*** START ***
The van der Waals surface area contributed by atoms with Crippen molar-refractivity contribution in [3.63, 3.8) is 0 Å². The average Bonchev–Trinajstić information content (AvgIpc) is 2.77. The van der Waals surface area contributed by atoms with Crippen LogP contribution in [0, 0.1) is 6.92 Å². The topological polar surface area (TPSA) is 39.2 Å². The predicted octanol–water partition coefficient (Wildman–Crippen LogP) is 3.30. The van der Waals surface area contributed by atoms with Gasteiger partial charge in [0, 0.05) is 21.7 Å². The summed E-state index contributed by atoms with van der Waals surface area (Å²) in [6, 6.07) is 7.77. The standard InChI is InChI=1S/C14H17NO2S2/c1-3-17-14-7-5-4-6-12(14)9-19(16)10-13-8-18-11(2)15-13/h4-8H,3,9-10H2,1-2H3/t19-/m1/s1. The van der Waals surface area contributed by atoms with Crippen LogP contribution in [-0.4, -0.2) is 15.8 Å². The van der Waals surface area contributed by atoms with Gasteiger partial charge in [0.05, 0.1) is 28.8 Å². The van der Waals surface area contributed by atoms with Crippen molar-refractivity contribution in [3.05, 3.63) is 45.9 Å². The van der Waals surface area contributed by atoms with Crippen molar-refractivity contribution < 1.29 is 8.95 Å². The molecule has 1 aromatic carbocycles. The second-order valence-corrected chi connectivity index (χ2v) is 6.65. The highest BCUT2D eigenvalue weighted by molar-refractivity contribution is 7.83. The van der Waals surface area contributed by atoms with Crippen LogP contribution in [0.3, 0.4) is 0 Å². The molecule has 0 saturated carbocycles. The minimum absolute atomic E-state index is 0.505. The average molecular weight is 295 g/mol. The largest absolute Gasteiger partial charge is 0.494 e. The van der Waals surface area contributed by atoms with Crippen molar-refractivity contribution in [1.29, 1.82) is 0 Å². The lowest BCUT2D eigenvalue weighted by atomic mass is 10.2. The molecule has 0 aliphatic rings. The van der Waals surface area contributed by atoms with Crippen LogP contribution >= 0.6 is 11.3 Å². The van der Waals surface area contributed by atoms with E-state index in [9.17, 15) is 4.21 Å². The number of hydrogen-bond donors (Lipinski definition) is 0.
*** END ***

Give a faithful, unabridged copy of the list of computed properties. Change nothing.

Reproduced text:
The van der Waals surface area contributed by atoms with Crippen molar-refractivity contribution in [3.63, 3.8) is 0 Å². The average Bonchev–Trinajstić information content (AvgIpc) is 2.77. The van der Waals surface area contributed by atoms with Crippen LogP contribution in [0, 0.1) is 6.92 Å². The topological polar surface area (TPSA) is 39.2 Å². The predicted octanol–water partition coefficient (Wildman–Crippen LogP) is 3.30. The van der Waals surface area contributed by atoms with Gasteiger partial charge in [0, 0.05) is 21.7 Å². The summed E-state index contributed by atoms with van der Waals surface area (Å²) in [6, 6.07) is 7.77. The standard InChI is InChI=1S/C14H17NO2S2/c1-3-17-14-7-5-4-6-12(14)9-19(16)10-13-8-18-11(2)15-13/h4-8H,3,9-10H2,1-2H3/t19-/m1/s1. The van der Waals surface area contributed by atoms with Crippen LogP contribution in [-0.4, -0.2) is 15.8 Å². The van der Waals surface area contributed by atoms with Gasteiger partial charge in [0.05, 0.1) is 28.8 Å². The van der Waals surface area contributed by atoms with Crippen molar-refractivity contribution in [3.05, 3.63) is 45.9 Å². The van der Waals surface area contributed by atoms with Crippen molar-refractivity contribution < 1.29 is 8.95 Å². The molecule has 1 aromatic carbocycles. The second-order valence-corrected chi connectivity index (χ2v) is 6.65. The highest BCUT2D eigenvalue weighted by molar-refractivity contribution is 7.83. The van der Waals surface area contributed by atoms with Crippen LogP contribution in [0.3, 0.4) is 0 Å². The molecule has 0 saturated carbocycles. The minimum absolute atomic E-state index is 0.505. The average molecular weight is 295 g/mol. The largest absolute Gasteiger partial charge is 0.494 e. The van der Waals surface area contributed by atoms with Crippen molar-refractivity contribution in [1.29, 1.82) is 0 Å². The lowest BCUT2D eigenvalue weighted by atomic mass is 10.2. The molecule has 0 aliphatic rings. The van der Waals surface area contributed by atoms with Crippen LogP contribution >= 0.6 is 11.3 Å². The van der Waals surface area contributed by atoms with E-state index in [9.17, 15) is 4.21 Å². The number of hydrogen-bond donors (Lipinski definition) is 0.